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Europeans Raise Ante at Bali Climate Talks

Former vice president Al Gore told delegates to the climate change conference in Bali, Indonesia, not to abandon the process because of U.S. resistance now, urging them to
Former vice president Al Gore told delegates to the climate change conference in Bali, Indonesia, not to abandon the process because of U.S. resistance now, urging them to "negotiate around this enormous obstacle, this elephant in the room." In two years, he said, "the United States is going to be somewhere where it is not now." (By Dita Alangkara -- Associated Press)

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By Juliet Eilperin
Washington Post Staff Writer
Friday, December 14, 2007

NUSA DUA, Indonesia, Dec. 14 -- European leaders, angered by the growing impasse here over the U.S. refusal to accept any specific targets for reducing greenhouse gas emissions, threatened Thursday to boycott the parallel climate negotiations that President Bush launched with great fanfare in September.

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The deadlock underscored the sharp divide at this week's Bali climate change conference between the United States, supported by Canada and Japan, and most of the rest of the industrialized world, but efforts continued overnight to come up with a consensus "road map" toward achieving a new global warming treaty by 2009.

The Bali meeting was designed to be the first step in that two-year process, but throughout the week Bush administration officials have steadily resisted a U.N. proposal calling on industrialized countries to accept an initial goal of reducing their emissions by 25 to 40 percent by 2020. In retaliation, several European officials said they might not attend the next session of the White House-sponsored Major Economies Meeting on global warming, which is set to resume next month in Honolulu.

Leaders of the developing world, meanwhile, including the burgeoning economies of China, India and Brazil, said they would continue to resist pollution-reducing commitments of their own as long as the United States balks at setting targets for itself.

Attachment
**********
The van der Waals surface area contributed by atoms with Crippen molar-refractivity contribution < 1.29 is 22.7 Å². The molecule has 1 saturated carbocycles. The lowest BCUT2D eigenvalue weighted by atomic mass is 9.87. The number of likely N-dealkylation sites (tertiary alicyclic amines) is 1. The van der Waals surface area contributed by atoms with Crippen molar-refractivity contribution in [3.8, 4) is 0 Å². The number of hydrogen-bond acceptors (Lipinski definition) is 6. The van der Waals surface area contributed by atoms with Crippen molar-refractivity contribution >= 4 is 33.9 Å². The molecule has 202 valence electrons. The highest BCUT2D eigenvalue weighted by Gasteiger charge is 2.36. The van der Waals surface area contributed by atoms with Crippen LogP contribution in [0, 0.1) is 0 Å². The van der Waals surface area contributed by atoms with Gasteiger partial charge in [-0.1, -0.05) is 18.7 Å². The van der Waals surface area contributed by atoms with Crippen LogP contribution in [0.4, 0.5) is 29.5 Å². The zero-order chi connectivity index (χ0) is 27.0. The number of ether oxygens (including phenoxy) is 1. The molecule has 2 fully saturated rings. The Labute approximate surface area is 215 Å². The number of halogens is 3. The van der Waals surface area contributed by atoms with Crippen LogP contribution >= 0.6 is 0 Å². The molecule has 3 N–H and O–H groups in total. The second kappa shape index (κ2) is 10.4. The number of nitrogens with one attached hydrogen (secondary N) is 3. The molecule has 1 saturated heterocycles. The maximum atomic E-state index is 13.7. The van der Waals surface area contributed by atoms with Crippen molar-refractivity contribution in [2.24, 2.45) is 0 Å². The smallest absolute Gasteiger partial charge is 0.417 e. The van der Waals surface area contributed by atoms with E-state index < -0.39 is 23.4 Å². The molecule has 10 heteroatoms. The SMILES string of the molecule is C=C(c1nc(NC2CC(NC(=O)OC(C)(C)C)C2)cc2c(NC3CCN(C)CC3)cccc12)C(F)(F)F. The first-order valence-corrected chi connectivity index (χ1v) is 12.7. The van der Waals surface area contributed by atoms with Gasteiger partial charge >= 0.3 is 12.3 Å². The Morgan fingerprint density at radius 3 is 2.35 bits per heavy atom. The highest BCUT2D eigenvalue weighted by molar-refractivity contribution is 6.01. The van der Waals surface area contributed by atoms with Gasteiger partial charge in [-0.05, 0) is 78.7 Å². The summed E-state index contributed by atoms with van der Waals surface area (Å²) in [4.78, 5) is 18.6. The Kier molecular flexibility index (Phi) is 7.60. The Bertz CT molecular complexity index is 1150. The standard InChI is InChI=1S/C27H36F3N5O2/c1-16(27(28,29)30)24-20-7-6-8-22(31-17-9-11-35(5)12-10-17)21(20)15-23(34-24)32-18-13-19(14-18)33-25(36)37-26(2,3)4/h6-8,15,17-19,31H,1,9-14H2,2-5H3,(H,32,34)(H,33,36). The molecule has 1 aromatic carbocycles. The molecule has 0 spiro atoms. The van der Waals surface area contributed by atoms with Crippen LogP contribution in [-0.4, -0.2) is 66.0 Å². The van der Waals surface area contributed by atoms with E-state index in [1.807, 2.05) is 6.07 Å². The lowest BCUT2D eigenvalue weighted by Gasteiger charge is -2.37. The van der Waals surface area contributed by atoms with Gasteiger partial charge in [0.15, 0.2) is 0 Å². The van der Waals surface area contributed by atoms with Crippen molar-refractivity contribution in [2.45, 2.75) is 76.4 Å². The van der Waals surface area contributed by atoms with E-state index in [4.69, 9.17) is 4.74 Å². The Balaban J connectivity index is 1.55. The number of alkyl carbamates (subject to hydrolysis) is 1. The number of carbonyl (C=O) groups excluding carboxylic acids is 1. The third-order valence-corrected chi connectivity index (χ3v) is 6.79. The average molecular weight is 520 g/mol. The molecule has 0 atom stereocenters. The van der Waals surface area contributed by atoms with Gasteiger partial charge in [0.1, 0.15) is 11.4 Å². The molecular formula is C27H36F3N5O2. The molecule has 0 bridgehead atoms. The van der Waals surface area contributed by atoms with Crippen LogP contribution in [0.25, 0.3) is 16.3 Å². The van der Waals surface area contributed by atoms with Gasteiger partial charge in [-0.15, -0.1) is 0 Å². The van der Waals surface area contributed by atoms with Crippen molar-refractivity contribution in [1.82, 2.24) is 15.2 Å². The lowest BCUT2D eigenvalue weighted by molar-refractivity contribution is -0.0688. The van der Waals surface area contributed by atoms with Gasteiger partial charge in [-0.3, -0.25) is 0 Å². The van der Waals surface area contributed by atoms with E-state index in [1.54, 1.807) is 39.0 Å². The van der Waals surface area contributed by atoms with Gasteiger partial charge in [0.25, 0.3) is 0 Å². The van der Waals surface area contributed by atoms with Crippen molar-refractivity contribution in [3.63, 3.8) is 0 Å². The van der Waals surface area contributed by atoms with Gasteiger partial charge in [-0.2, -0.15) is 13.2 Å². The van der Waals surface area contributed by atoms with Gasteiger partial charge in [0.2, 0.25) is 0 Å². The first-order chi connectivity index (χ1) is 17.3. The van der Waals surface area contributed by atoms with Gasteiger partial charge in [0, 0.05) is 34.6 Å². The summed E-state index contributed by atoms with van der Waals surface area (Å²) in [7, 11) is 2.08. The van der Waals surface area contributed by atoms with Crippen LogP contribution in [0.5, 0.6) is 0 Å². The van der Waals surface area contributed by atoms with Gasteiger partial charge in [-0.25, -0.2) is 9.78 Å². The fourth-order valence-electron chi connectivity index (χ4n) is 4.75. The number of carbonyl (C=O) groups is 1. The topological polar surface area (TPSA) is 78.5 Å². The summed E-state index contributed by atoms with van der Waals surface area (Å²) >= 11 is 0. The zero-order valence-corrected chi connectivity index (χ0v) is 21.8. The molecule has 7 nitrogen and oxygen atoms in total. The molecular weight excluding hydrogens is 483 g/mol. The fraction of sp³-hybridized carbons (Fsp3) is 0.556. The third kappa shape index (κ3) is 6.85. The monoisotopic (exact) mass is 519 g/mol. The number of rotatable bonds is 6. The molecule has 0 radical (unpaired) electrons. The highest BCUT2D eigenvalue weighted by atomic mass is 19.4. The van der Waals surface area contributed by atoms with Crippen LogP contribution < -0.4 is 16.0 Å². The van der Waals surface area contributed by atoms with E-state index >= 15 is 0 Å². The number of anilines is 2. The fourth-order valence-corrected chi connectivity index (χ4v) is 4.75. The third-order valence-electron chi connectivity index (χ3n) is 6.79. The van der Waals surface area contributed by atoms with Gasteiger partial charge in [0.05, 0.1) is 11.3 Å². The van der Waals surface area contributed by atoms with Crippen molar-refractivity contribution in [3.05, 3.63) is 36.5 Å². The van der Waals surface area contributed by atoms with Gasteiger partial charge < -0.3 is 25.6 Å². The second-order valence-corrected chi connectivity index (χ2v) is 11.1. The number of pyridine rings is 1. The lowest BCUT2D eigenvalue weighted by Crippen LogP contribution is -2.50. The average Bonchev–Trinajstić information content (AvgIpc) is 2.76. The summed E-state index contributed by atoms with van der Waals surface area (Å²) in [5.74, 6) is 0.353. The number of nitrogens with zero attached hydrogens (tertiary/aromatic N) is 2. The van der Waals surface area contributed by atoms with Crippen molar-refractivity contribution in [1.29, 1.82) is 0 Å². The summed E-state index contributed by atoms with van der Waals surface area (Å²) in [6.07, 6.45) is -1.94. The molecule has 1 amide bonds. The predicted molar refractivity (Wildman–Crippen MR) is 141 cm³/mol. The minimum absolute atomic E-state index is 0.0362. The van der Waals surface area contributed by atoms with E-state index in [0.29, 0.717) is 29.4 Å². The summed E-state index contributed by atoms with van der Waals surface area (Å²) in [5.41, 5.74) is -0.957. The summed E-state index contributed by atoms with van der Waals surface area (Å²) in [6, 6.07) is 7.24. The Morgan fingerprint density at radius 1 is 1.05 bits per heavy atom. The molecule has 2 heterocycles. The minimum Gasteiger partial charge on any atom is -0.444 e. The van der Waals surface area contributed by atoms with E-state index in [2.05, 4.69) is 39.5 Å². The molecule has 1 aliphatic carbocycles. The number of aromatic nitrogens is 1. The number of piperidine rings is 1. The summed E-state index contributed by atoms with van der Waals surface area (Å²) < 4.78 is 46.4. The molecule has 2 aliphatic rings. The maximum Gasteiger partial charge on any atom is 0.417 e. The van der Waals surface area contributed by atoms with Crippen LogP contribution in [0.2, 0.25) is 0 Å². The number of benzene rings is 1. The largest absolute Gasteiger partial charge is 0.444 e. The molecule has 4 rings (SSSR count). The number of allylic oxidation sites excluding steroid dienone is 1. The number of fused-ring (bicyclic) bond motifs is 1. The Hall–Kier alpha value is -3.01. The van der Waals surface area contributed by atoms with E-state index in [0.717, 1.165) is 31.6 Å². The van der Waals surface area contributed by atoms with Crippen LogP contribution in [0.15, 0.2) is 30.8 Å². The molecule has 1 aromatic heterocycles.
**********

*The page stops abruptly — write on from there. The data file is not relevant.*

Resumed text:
In an interview Thursday, Germany's environment minister, Sigmar Gabriel, said it would not make sense for Bush to continue the separate talks he initiated unless negotiators make progress here in defining the range of emissions cuts they need to consider.

"If we will not find a solution here in Bali, I cannot see what we should negotiate in the major economies meetings," Gabriel said. "If you want to organize a road map, you should know where is the destination."

In a sign of how badly relations have deteriorated between the United States and other nations over the issue, delegates to the U.N.-sponsored talks in Bali burst into applause Thursday night when former vice president Al Gore blamed the Bush administration for jeopardizing the negotiations and alluded to the end of Bush's term in office in just over a year.

In a 48-minute speech, Gore urged the delegates to "go far, quickly" in reducing greenhouse gas emissions, saying they should forge ahead with a consensus statement and leave "a large open space in your document" to allow a future U.S. president to work more aggressively to curb global warming.

"My country's been responsible for obstructing the process here in Bali, we know that," he said to a crowd that overflowed the hall, forcing some people to sit on the floor. "Over the next two years, the United States is going to be somewhere where it is not now. You must anticipate that."

Gore pushed delegates not to abandon the process altogether, urging them, instead, to "negotiate around this enormous obstacle, this elephant in the room."

It was not immediately clear whether the speech by Gore, who on Monday collected the Nobel Peace Prize in Oslo for his global warming activism, would have an impact on the Bali talks, which are deadlocked over the question of how much industrialized and developing nations must do respectively to reduce emissions that contribute to Earth's warming trend.

Bush administration officials said they remain committed to producing a document that would allow industrialized and developing nations to explore a range of options for curbing climate change.


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